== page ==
While users won’t be able to get their hands on iOS 7 until later this year, not all designers were impressed by the new look. The changes appear to be rushed and unrefined, said Mark Rolston, the chief creative officer at Frog Design Inc., which designed some of Apple’s early products.
“If you weren’t on a big stage and he was just an average designer, I’d say that was a great first try,” Rolston said. “Unfortunately, the world is watching and, measuring it against Apple and Jonathan Ive, I’m disappointed.”
Apple’s upgrade to the Mac operating system was aimed more at delivering tighter integration with iPhones and iPads, rather than a new look and feel. Designed to run on less energy than prior versions, Mavericks conserves battery life and also includes features for using multiple screens, Federighi said.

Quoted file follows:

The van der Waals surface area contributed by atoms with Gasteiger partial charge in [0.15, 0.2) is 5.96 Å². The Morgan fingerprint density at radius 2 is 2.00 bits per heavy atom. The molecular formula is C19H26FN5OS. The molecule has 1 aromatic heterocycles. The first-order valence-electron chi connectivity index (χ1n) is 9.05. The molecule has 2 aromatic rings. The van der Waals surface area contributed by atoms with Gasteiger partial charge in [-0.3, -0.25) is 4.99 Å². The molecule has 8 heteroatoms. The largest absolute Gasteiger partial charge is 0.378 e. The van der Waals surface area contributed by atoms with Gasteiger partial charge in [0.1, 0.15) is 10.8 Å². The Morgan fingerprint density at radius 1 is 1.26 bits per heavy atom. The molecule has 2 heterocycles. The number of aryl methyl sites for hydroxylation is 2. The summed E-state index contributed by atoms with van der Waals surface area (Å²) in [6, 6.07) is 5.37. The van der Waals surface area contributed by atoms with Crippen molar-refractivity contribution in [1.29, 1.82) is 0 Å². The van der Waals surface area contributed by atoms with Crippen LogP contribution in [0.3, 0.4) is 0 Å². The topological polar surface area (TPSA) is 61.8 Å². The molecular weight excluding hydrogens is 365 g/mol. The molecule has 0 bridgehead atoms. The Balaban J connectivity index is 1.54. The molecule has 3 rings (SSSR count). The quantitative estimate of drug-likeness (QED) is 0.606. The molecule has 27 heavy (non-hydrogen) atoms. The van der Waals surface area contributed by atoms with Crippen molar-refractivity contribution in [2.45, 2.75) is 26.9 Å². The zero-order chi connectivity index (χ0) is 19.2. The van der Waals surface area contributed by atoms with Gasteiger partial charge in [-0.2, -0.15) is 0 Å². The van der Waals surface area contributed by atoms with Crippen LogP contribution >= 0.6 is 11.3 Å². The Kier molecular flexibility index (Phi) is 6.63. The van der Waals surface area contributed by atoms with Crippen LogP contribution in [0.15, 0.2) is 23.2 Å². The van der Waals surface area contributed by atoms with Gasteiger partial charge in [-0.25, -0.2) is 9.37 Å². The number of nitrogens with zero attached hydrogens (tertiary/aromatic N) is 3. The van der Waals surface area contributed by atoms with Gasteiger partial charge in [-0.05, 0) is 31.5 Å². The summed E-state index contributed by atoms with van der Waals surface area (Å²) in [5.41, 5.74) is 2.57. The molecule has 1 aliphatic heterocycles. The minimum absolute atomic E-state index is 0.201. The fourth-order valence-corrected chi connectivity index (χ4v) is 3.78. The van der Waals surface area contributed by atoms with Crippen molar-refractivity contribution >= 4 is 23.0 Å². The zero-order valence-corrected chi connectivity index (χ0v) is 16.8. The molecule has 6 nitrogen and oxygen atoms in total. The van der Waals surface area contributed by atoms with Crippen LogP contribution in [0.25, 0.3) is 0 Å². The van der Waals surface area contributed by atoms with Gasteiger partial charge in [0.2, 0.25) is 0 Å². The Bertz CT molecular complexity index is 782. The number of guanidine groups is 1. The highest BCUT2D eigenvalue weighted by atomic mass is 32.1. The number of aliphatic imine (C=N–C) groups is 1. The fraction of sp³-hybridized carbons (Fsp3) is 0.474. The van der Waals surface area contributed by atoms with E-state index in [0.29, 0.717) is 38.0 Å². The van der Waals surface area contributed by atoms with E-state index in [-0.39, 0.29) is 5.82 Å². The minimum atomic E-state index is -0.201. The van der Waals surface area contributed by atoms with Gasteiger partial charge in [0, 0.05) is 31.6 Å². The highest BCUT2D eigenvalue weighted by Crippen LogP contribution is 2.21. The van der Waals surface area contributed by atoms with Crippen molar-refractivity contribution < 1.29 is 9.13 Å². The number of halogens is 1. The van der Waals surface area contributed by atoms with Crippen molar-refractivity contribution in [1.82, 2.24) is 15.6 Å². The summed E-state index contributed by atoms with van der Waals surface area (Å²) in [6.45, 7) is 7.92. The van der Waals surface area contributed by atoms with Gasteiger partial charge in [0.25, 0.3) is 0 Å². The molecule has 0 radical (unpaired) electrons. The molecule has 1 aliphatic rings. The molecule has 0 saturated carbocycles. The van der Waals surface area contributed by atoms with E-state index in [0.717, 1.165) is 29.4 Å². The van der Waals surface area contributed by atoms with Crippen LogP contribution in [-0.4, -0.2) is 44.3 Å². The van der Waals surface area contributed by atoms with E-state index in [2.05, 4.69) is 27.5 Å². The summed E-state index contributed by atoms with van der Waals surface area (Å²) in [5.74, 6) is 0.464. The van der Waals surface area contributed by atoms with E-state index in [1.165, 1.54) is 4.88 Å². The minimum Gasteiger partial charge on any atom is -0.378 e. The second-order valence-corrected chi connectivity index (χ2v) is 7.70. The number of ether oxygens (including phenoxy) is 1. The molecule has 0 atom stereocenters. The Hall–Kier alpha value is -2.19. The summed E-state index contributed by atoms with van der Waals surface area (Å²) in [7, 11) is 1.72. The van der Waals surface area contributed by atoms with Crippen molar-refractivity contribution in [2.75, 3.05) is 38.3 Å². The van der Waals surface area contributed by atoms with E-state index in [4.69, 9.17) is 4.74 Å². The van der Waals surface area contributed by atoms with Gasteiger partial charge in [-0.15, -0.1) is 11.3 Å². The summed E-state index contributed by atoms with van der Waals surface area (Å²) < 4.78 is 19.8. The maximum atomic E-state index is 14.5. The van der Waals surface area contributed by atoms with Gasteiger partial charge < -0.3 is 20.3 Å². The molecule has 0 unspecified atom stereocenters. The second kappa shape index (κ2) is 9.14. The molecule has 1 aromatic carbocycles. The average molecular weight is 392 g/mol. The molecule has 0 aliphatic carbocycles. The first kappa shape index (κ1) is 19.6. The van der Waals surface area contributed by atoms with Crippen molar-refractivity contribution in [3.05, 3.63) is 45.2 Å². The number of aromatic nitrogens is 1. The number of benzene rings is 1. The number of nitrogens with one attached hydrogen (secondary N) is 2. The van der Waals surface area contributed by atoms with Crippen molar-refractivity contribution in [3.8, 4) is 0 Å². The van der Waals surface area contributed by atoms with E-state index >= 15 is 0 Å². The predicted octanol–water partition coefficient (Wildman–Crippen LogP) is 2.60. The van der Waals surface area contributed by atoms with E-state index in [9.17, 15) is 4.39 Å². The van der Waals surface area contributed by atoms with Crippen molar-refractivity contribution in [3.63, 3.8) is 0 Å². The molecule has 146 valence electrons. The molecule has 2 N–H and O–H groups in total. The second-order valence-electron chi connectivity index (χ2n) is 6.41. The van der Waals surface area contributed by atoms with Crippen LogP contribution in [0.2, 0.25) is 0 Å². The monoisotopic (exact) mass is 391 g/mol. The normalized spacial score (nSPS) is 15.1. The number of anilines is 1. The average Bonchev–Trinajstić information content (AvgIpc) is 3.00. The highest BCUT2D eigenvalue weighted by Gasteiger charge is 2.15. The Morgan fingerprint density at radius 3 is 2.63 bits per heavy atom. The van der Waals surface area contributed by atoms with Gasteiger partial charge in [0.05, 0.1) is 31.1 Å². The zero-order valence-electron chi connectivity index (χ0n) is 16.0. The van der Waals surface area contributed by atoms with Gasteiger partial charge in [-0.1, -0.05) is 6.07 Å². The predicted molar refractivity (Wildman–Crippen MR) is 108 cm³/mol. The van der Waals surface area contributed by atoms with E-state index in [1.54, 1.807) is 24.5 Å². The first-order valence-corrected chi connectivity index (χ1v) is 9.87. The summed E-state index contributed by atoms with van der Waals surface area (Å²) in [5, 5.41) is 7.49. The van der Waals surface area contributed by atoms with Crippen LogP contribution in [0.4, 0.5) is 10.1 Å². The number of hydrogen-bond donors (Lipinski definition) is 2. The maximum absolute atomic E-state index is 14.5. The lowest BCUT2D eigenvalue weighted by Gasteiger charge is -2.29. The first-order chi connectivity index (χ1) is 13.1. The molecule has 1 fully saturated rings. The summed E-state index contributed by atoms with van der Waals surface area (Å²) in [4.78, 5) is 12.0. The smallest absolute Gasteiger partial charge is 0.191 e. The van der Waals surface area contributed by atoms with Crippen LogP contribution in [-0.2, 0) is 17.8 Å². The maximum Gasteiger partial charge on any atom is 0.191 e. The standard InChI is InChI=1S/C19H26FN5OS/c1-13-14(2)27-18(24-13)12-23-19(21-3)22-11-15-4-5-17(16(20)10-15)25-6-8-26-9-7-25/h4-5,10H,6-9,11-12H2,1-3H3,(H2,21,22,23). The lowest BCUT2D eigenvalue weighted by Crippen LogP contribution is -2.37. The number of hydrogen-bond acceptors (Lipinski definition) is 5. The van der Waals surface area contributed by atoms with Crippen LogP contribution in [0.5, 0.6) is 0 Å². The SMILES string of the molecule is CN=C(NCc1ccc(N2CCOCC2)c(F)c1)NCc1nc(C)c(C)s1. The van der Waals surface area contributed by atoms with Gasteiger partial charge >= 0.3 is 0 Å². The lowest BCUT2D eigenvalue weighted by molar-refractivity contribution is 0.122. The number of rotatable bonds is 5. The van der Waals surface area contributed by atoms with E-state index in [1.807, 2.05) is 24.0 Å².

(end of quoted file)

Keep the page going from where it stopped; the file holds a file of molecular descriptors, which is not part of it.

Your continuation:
Apple, whose stock slide has raised questions about its pace of innovation, also updated the MacBook Air, its lightweight laptop, with new processors and memory, enabling faster operation and longer batter life. The company also unveiled a new Mac Pro desktop computer, with advanced power and memory features for high-end users. The high-end computer will be assembled in the U.S., Cook said, part of Cook’s plan to shift some of Apple’s manufacturing to the U.S.
“Can’t innovate any more my a--,” Phil Schiller, Apple senior vice president of marketing, said at the event.